That night in Switzerland," says Bob Dylan, "it all just came to me. All of a sudden I could sing anything. There might've been a time when I was going to quit or retire, but the next day it was like, 'I can't really retire now because I really haven't done anything yet,' you know? I want to see where this will lead me, because now I can control it all. Before, I wasn't controlling it. I was just being swept by the wind, this way or that way."
As Dylan speaks, we are seated at a small table in a comfortable hotel suite, located on the beach at Santa Monica. Dylan is dressed in the sort of country-gentleman finery he has tended to favor in recent years — a nicely stitched white Western shirt and sharp-looking black slacks with arrows embroidered at the edges of the pocket seams. Dylan has been talking about a crucial turning point in his life and art, during the time since Rolling Stone last published a lengthy interview with him in 1992. In several of those years, Dylan produced erratic and mixed-up work — and he is the first to admit it. But increasingly, those years also featured some of the most resourceful and remarkable creativity in Dylan's forty-year recording and performing career — and that progress, it is only fair to say, was sometimes less noted than it should have been. All that changed in 1997. In that year, Dylan fell sick with a rare fungal infection that caused severe swelling around his heart. It was a painful condition that temporarily debilitated him, and it could have proved fatal. Around the same time as his illness, Dylan finished and soon released his first album of original material in seven years, Time Out of Mind. It was a work unlike any other that Dylan had created – a trek through the unmapped frontier that lies beyond loss and disillusion — and it was heralded as a startling work of renewal. Time Out of Mind went on to win the Grammy for Best Album of the Year — Dylan's first such honor in that category.
In September, Dylan released another collection of new songs, Love and Theft — his forty-third album. Love and Theft sounds at moments like Dylan is unearthing new revelations with an acerbic wit and impulsive language — in much the same way he did on his early hallmark, Highway 61 Revisited — though Love and Theft also seems to derive from ancient well-springs of American vision and concealment, much like John Wesley Harding or his legendary 1967 Basement Tapes sessions with the Band. Dylan, however, bristles at such comparisons. Love and Theft, as he puts it, plays by its own rules.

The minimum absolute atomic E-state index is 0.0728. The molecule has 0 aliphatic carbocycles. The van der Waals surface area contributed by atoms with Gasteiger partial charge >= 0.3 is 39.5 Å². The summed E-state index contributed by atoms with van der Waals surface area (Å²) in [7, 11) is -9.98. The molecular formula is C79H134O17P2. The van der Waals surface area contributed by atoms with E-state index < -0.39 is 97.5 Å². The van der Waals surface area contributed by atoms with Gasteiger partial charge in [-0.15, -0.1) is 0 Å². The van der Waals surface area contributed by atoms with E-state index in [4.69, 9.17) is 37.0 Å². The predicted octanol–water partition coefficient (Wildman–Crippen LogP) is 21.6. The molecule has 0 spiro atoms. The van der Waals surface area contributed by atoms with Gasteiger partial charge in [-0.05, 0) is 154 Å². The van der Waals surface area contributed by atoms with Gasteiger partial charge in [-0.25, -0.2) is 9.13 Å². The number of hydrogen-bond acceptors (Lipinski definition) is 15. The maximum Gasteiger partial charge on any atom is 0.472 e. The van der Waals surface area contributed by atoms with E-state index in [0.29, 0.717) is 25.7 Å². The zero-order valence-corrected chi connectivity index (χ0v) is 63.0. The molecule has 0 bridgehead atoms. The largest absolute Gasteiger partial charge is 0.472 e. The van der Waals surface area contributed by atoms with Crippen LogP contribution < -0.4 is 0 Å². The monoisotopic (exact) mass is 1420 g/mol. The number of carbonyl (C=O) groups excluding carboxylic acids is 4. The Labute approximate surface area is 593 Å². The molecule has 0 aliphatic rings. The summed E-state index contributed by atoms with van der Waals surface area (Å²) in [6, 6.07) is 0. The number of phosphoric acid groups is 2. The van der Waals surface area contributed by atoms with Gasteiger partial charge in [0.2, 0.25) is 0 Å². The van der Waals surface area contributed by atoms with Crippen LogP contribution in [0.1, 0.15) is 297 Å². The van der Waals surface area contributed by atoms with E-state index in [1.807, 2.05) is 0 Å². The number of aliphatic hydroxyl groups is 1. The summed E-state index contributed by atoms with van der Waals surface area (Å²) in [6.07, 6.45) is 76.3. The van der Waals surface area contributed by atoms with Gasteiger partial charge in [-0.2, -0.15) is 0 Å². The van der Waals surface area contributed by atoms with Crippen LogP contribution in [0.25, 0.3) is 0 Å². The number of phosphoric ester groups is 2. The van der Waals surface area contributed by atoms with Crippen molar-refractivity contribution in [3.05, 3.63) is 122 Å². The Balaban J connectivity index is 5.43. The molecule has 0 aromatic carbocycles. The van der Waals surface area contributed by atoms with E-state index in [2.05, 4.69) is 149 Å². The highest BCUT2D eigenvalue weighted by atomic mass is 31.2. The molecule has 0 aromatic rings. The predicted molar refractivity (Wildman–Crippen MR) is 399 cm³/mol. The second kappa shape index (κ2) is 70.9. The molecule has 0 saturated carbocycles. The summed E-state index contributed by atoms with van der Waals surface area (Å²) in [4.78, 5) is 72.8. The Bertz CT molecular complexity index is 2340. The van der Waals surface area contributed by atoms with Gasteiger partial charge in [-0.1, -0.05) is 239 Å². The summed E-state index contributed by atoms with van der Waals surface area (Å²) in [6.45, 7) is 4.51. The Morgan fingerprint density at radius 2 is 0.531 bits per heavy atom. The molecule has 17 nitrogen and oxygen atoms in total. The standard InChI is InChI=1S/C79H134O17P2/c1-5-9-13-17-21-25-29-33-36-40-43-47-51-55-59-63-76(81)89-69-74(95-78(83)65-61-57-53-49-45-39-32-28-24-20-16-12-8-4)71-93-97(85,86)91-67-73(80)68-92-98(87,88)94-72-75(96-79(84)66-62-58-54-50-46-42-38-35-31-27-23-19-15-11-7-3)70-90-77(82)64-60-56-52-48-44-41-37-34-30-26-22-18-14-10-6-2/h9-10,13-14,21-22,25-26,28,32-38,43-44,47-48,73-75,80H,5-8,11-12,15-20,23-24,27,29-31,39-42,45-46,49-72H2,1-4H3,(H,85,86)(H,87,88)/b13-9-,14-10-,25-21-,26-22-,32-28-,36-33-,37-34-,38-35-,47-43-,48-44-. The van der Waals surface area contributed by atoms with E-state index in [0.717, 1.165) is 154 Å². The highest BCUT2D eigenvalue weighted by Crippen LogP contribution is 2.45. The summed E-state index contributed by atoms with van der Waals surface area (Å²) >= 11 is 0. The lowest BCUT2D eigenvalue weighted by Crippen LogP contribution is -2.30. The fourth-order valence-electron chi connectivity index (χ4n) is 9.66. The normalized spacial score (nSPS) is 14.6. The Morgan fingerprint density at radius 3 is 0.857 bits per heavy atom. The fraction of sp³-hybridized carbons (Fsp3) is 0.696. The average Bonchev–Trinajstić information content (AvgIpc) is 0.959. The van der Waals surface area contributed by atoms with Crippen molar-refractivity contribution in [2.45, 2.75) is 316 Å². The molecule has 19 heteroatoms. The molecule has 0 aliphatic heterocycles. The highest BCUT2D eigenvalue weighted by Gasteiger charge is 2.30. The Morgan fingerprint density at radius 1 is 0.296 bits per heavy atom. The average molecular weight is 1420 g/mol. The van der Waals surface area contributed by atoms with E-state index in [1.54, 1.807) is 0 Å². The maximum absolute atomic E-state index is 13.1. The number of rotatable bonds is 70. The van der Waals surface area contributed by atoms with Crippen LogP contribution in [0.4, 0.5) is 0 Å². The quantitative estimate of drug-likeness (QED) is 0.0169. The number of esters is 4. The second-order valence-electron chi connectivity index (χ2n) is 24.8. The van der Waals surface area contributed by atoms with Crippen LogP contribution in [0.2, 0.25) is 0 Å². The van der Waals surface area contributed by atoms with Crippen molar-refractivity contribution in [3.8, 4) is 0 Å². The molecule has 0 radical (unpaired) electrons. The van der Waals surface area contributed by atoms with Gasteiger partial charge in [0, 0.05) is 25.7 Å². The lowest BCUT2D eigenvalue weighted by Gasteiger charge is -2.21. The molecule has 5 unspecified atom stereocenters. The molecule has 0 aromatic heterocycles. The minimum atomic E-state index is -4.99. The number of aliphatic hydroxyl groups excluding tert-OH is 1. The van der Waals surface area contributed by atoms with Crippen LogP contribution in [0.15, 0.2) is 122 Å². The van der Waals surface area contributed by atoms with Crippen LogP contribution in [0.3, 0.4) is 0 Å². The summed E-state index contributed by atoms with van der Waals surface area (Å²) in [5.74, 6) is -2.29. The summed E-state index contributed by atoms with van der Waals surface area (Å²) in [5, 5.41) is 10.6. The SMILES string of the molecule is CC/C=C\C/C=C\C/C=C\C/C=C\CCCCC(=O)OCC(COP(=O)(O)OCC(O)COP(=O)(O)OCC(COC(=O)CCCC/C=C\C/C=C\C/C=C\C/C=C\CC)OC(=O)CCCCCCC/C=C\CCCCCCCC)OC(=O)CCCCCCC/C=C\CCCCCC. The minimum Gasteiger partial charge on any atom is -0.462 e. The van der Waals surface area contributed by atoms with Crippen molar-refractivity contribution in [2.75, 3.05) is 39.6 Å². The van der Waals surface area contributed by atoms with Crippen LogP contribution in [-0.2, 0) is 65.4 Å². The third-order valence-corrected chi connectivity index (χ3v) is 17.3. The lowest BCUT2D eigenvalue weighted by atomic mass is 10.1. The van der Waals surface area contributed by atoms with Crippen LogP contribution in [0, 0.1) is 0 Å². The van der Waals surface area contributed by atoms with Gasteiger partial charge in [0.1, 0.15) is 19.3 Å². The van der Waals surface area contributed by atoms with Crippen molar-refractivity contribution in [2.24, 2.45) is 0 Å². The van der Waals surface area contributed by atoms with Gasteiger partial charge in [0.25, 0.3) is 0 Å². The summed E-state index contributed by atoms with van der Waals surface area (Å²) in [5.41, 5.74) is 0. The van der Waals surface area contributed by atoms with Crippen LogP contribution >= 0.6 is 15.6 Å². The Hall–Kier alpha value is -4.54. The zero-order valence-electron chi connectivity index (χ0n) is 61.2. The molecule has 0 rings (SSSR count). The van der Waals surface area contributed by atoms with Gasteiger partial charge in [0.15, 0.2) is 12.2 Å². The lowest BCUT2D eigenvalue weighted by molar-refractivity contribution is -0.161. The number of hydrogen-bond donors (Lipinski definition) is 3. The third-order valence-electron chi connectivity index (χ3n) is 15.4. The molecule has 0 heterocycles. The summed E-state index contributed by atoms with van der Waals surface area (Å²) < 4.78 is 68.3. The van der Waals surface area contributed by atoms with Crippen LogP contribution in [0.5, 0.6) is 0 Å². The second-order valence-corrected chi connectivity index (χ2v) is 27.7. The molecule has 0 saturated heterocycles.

The 1980s saw Dylan lose his focus. He mounted widely publicized and well-attended tours with Tom Petty and the Heartbreakers and the Grateful Dead — but these were tours in which Dylan seemed to be casting about for a sense of connection and intent. To many observers, Dylan gave the impression that he was adrift. In recent years, he has told the story of an event — a moment of awareness — that came to him onstage in Locarno, Switzerland. He said that a phrase struck him — "I'm determined to stand whether God will deliver me or not" — and in that moment, he realized that it was his vocation to rededicate himself to his music and its performance. Dylan didn't make any public pronouncements about this realization and how it had changed his purpose as a singer, musician and songwriter. In a low-key yet determined way, Dylan invested himself in his music's sustaining power perhaps more than ever before. As good as Time Out of Mind and Love and Theft may be, the live shows that Dylan has been playing for years with an evolving, carefully selected band (which presently consists of bassist Tony Garnier, drummer David Kemper, and guitarists Larry Campbell and Charlie Sexton), make the case that his essential art can be found onstage even more than on record. Indeed, Dylan — who turned sixty this past May — seems to have adopted a viewpoint similar to the one favored by jazz trumpeter and bandleader Miles Davis for most of his career: namely, that the truest vital experience of music resides in the moment of its performance, in the living act of its formation and the spontaneous yet hard-earned discoveries that those acts of creation yield. The next time the musicians play the same song, it is not really the same song. It is a new moment and creation, a new possibility, a newfound place on the map, soon to be left behind for the next place. These live shows are the quintessence of Bob Dylan and how he has moved into the new century, bringing with him what he values most from the music of the last century, even as night after night he takes us to unfamiliar and transfixing understandings of what we once thought we knew so well.
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